She found one tribe, but when they lined up for “photo opportunities” with the expedition members, she decided they had become too Westernized. Finally, she found a tribe that suited her desire for unspoiled subjects.
Delia wanted to observe the tribe, but she realized that she would have to get them accustomed to her presence, in the same way she had lived with apes and monkeys. She was convinced that she could come alone, with no guns, … and make friends with the women and “secure authentic and valuable information concerning their tribal customs and habits.”
She found the chief (called a sultan) sitting on a stool, with the rest of the village in the background with weapons in their hands. She said it took a real effort of willpower to go forward.
Settling in with the pygmies, she charmed the children by teaching them jump rope, and she chatted with the women about food and clothing and the children (she had to make up a family because they couldn’t believe she didn’t have children). She comments,
“Some day no doubt we shall hear that some traveler has visited the .. Pygmies of the Itari forest and discovered that the little people were the originators of the childish pastime, jump the rope.”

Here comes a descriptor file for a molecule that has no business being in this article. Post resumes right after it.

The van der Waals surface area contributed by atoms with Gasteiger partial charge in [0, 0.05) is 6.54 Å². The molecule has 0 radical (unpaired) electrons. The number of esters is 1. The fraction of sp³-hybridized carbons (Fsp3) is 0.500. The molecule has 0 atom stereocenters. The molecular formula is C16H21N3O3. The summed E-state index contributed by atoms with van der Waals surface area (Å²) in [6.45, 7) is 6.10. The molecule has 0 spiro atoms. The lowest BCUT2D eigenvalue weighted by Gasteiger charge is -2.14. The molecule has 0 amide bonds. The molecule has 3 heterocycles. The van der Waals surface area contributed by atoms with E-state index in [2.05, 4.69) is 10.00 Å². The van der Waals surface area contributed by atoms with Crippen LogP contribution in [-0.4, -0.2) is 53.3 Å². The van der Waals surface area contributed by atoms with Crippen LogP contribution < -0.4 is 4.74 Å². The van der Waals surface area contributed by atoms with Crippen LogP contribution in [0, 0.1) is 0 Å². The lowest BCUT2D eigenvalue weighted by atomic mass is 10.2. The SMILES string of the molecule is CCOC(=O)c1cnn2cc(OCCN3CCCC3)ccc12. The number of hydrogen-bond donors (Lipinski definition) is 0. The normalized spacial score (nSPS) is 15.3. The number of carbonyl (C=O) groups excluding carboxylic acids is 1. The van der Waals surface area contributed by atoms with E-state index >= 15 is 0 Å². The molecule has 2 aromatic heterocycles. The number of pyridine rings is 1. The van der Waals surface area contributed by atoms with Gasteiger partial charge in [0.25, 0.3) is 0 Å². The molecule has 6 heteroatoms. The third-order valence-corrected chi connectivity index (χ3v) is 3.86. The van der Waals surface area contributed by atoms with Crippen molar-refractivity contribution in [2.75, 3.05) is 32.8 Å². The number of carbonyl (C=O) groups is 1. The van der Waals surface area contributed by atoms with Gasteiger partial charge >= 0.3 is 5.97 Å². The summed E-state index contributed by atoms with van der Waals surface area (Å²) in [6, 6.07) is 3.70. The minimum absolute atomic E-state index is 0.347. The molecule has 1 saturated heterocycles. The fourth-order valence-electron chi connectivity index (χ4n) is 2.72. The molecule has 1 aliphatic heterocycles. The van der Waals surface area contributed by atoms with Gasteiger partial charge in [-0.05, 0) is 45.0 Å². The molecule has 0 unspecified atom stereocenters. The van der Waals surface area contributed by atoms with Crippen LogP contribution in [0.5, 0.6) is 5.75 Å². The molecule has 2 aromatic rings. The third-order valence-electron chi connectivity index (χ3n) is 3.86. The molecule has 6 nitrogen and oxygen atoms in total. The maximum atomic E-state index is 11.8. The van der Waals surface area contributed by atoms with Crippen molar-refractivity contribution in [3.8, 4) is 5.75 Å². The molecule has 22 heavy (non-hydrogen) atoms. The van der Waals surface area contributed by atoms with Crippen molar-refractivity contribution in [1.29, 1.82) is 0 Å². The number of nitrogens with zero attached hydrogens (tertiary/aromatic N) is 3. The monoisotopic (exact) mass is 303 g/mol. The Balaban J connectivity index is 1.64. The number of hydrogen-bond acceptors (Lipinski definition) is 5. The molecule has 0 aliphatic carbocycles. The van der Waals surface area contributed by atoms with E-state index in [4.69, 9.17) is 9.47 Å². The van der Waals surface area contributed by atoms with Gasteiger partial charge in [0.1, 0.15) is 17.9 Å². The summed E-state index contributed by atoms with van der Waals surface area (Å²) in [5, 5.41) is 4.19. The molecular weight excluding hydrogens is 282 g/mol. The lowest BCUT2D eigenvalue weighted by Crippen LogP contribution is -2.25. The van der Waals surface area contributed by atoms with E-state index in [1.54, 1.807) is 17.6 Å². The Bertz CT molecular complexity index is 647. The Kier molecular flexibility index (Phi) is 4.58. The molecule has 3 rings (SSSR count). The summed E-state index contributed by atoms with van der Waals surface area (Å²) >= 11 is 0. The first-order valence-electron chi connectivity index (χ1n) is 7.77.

More about the Pygmies:
- Pygmies, she said, are born normal sized but they don’t develop normally. They broaden out and develop tremendously heavy shoulders and torsos. The average height is around 41 inches but that varies tremendously.
- These pygmies were very primitive. They didn’t have household goods, just shelter. They didn’t have crops or livestock, but lived off the land, eating whatever they could find for protein (nasty bugs, rodents, snakes, caterpillars, monkeys, lizards, etc.), cooking everything in big stews. You would think they were malnourished, but she found them well-nourished, healthy, and disease-free (no malaria).
- They didn’t wash their clothes or themselves, were fascinated with Delia’s bathtub.